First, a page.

“Only the dead have seen the end of war”. So proclaimed Pluto. And these words echo in one’s ears while going through the history of Verdun.
The picturesque small city in north-eastern France is testament to the destruction and havoc that a war wreaks upon the world. It is the microcosm of the realities of war and the cruelty that man brings upon the world if he sets his mind to do so.
The vast area around the French city of Verdun remained suspended in the year 1916. During the First World War, these hills and gorges were cratered by a continuous ten-month-long artillery bombardment more intense than any before and any since. The mature beech forests that cover the hills were home to some of the Great War’s most bitter fighting; as many as 150 shells fell for every square meter of this battlefield.
The zone rouge (English: red zone) is a chain of non-contiguous areas throughout north-eastern France that the French government isolated after the First World War. The land, which originally covered more than 1,200 square kilometres (460 sq. mi), was deemed to be too physically and environmentally damaged by the conflict for human habitation. Restrictions within the zone rouge still exist today although the control areas have been greatly reduced.
British, French, American, and German armies fired approximately 720 million shells and mortar bombs on the Western Front between 1914 and 1918. Military experts estimate that as many as one in five rounds of ammunition fired by either side failed to explode.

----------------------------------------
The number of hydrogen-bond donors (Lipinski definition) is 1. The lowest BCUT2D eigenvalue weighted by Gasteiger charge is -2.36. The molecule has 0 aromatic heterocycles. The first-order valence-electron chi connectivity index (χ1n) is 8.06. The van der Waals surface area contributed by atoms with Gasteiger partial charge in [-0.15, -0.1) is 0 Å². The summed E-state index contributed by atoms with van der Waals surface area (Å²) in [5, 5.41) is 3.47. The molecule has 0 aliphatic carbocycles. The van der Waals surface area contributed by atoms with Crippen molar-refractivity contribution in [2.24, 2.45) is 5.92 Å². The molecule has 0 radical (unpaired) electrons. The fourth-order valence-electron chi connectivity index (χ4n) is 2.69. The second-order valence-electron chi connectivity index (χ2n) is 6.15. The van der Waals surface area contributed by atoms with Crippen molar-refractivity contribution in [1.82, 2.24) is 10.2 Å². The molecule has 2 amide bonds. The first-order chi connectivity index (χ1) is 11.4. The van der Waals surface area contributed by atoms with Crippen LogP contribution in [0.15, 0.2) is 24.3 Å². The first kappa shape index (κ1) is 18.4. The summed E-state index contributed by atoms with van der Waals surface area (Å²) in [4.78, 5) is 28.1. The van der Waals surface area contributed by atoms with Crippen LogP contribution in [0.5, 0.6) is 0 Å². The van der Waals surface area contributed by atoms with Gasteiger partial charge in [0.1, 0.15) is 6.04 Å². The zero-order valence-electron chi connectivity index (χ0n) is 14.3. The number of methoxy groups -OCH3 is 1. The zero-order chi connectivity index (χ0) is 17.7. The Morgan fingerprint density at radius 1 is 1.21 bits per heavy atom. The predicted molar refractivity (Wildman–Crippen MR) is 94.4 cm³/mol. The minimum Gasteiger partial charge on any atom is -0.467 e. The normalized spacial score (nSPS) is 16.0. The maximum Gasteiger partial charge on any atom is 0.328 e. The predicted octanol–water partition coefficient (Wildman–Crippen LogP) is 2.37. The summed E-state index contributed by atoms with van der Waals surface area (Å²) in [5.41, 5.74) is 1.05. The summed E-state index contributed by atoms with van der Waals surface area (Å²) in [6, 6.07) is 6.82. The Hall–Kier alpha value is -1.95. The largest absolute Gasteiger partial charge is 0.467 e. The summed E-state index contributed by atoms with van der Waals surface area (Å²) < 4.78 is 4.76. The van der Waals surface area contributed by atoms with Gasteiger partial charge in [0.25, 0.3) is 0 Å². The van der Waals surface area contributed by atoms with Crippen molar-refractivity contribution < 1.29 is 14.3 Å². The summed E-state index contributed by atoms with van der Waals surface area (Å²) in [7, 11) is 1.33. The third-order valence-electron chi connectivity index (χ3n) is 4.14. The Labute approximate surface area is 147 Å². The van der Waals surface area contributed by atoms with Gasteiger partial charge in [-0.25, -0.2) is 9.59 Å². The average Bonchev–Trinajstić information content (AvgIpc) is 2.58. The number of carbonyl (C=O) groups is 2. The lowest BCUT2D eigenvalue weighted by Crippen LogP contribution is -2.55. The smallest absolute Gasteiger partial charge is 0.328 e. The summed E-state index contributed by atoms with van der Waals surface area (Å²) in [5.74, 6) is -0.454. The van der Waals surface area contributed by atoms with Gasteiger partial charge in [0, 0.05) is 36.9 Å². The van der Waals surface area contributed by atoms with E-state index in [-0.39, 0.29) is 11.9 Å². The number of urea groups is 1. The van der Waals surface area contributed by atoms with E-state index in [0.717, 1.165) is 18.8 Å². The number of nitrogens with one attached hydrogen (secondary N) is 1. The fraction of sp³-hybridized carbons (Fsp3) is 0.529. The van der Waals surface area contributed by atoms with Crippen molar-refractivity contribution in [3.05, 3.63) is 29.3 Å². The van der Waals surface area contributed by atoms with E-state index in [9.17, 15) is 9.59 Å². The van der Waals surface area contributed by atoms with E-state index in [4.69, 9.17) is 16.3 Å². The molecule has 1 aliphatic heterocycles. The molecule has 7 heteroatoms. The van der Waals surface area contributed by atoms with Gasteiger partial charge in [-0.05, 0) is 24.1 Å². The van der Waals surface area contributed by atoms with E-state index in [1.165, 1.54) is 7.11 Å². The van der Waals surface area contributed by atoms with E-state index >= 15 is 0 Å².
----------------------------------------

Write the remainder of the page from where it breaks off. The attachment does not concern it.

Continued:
As a direct result of land contamination by unexploded ordinance, 16 million acres of France were cordoned at the end of 1918, including the 2 million acres around Verdun.
The French government actually formed a special agency dedicated entirely to the ongoing munitions clearing, called the Department du Deminage.
The French Interior Ministry estimates that at least 12 million unexploded shells reside in the hills and forests that rise above Verdun.
At the current rate of clearance it is a conservative estimate that the Department du Déminage will still be finding these weapons nine hundred years from now.
Meanwhile, teetering on the edges of the Zone Rouge on north-eastern France, surrounding villages, to compensate for all the quarantined land they can’t and probably never will be able to farm or ever set foot on, locals take advantage of the region’s military history. In Pozières, one of the villages that was completely destroyed in World War I and subsequently rebuilt, there is a café and restaurant called “Le Tommy”, dedicated to the sacrifice of the allied forces, which has reconstructed a WWI trench in its back garden for tourists.
Title image : WW1Centenary